On the anniversary of the 1965 Selma to Montgomery march, I am reminded of a day in April 2008 when I was about to co-lead my first delegation to Israel-Palestine. My first trip to Israel/Palestine took place in March 2002 and it was from that trip that I documented the unheard voices which I recount in Israeli and Palestinian Voices: A Dialogue with both Sides.
I had the privilege of hearing Representative John Lewis, leader of the Black Caucus in the US Congress. During his interview at the Washington Cathedral, Congressman Lewis was asked how, in the face of the violence and persecution he suffered during the civil rights movement, he was able to practice non-violent resistance.
“For me, non-violent resistance was never a technique I pulled out of my pocket when I needed it,” he said. “Rather, it is a deeply held belief I have adopted as a way of life because I realized long ago that hatred is too heavy a burden to carry.”
Everywhere I traveled, whether I was in Israel proper or the occupied West Bank, I saw John Lewis. I saw him in the Palestinians who were obliged to walk through checkpoints on a daily basis to get to work or school. I saw John Lewis in every Palestinian who had been thrown off his land, had his house demolished and his three hundred year old olive trees uprooted to make room for illegal Israeli settlements. I saw him in the faces of the Palestinian people who maintained their dignity, their humanity and more importantly their sense of humor in the face of daily humiliations.
When I went through the Qalandia checkpoint at the entrance to Jerusalem from Ramallah in the West Bank, I encountered an angry Israeli soldier. When she demanded my papers in the harshest manner possible, and refused to understand that it was the metal in my knees that made the alarm go off, my first instinct was to respond to her crassness by screaming back at her. I quickly realized that those Palestinians around me simply shrugged off such treatment. Outside the checkpoint terminal I asked one woman how she managed to stay so calm. “It is very simple,” she replied. “No matter how badly the Israeli soldiers treat us, they will never be able to defeat us. Knowing that gives me my strength.”
Sderot is an economically depressed immigrant town that borders on the Gaza Strip. Until a recent cease-fire between Israel and Hamas, its residents lived in fear of Qassam rockets coming down on their homes from Gaza. Frustrated because their government refused to negotiate with Hamas, the people of Sderot decided a citizen initiative was needed because they and their counterparts in Gaza shared a commonality of challenges that desperately needed to be addressed. Both communities lived in fear; both suffered economically. They faced bleak futures and their children were traumatized. The Sderot residents I spoke with acknowledged the presumptuousness of such a grandiose plan but felt they had no other choice.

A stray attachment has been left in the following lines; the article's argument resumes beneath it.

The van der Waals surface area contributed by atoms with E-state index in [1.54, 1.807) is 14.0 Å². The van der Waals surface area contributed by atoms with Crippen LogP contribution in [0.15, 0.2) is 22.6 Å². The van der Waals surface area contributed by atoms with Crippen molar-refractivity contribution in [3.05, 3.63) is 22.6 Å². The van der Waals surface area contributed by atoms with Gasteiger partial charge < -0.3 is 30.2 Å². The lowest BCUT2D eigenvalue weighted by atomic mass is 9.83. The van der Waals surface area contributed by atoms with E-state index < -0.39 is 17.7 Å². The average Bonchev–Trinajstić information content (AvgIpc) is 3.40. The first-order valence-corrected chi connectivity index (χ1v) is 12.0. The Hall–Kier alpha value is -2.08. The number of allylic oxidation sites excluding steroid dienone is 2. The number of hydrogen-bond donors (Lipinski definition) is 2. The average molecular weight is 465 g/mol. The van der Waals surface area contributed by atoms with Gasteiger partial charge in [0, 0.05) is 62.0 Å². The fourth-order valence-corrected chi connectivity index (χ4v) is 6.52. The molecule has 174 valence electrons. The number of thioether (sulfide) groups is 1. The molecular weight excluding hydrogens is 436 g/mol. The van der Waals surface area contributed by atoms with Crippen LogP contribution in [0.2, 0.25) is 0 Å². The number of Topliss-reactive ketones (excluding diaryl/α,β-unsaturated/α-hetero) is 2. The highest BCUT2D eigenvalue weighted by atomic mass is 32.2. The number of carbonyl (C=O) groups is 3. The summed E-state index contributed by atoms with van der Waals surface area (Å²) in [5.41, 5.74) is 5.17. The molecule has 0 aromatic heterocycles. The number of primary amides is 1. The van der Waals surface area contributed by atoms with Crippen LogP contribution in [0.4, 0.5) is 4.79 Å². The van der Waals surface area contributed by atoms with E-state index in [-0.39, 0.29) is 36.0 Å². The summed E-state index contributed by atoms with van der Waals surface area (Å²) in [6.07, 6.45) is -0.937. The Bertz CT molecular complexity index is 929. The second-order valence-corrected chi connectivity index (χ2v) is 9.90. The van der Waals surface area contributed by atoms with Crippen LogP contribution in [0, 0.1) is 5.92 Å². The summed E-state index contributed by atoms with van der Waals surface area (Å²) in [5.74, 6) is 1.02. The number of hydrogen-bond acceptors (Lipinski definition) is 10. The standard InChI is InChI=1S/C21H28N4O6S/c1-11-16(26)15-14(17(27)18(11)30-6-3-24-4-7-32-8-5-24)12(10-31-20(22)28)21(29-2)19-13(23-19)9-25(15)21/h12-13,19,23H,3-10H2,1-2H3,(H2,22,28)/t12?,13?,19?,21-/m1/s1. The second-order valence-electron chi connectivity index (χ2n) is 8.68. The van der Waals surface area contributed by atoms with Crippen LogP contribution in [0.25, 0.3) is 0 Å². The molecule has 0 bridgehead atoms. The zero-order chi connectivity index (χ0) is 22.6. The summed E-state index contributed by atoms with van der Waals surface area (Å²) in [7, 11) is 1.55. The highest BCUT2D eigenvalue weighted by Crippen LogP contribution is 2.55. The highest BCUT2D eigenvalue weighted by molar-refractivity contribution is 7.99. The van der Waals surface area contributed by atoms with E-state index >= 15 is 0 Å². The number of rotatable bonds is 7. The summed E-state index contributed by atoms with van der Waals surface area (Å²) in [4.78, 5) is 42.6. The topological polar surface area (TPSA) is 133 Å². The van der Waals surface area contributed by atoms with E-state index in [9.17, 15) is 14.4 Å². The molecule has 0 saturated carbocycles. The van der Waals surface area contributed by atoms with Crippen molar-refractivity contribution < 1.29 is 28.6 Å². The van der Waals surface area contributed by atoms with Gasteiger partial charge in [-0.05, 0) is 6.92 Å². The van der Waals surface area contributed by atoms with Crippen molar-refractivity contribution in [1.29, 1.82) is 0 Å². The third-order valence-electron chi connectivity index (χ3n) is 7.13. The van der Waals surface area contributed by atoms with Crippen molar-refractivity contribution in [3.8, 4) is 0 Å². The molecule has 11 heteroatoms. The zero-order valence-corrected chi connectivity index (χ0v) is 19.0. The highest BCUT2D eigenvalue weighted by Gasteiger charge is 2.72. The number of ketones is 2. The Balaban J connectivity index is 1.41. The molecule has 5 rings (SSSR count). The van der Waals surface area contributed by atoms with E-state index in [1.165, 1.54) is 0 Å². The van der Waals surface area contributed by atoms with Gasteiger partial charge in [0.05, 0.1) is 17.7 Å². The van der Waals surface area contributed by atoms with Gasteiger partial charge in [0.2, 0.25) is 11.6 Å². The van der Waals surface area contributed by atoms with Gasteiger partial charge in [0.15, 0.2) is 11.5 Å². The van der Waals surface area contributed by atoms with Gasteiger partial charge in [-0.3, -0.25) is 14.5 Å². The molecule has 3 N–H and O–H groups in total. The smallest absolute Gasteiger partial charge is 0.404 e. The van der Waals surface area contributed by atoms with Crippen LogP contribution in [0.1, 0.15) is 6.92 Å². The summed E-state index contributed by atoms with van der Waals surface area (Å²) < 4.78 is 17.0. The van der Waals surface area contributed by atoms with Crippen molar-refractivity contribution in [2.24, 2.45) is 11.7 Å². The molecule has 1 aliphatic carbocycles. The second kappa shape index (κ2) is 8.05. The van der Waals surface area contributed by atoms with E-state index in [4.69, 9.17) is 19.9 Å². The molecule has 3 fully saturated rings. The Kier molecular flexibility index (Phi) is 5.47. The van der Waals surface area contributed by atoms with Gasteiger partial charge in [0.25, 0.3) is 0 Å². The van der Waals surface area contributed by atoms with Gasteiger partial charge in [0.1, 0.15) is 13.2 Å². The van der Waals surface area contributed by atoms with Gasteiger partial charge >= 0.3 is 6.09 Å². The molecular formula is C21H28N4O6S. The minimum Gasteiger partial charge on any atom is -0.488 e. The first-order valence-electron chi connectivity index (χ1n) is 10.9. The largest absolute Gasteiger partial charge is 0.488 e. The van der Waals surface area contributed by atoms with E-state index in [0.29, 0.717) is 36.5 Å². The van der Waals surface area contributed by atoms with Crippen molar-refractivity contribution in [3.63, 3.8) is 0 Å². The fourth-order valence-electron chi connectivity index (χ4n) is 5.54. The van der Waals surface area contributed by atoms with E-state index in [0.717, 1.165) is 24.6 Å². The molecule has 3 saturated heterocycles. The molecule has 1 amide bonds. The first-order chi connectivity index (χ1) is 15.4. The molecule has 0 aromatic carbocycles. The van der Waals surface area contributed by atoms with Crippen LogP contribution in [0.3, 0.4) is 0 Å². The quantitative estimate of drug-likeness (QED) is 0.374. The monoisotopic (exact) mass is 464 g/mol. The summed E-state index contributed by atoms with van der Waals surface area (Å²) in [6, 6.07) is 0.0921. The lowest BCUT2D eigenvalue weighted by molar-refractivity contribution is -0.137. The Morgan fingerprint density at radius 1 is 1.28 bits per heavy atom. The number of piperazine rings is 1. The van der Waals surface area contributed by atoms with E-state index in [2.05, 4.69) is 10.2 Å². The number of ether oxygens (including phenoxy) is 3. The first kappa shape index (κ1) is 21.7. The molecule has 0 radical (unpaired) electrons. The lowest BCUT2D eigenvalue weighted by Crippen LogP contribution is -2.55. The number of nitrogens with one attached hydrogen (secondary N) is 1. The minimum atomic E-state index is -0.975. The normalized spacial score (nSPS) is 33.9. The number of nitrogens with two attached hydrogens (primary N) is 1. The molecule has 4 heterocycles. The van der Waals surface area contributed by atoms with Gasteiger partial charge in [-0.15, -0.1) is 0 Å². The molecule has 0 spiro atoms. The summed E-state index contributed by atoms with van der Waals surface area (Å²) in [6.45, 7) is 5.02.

“It’s up to us to make things work if we want to live in peace with our Palestinian neighbors,” said Erik, the leader of the group. He remembered a time when he and his Palestinian friends from Gaza swam together in the sea, when they played soccer and carried on as best friends. He wanted these same happy memories for his children.
Erik and his neighbors were from all political persuasions. It was unlikely in normal times that they would have ever spoken or acted with one voice. But act they did! To counter the shrinking food supplies in Gaza, they organized a convoy of huge dump trucks. Filled with food supplies, the trucks backed up to the wall on the Sderot side of Gaza. On the other side, the Gaza residents did the same thing. A conveyor belt was then used to transfer grain and rice from one side of the wall to the other.
“Anything is possible, said Erik, “when people are willing to work together to end the suffering and stabilize their lives.”
In the words of John Lewis, hatred is too heavy a burden to carry. A lesson we can all learn.
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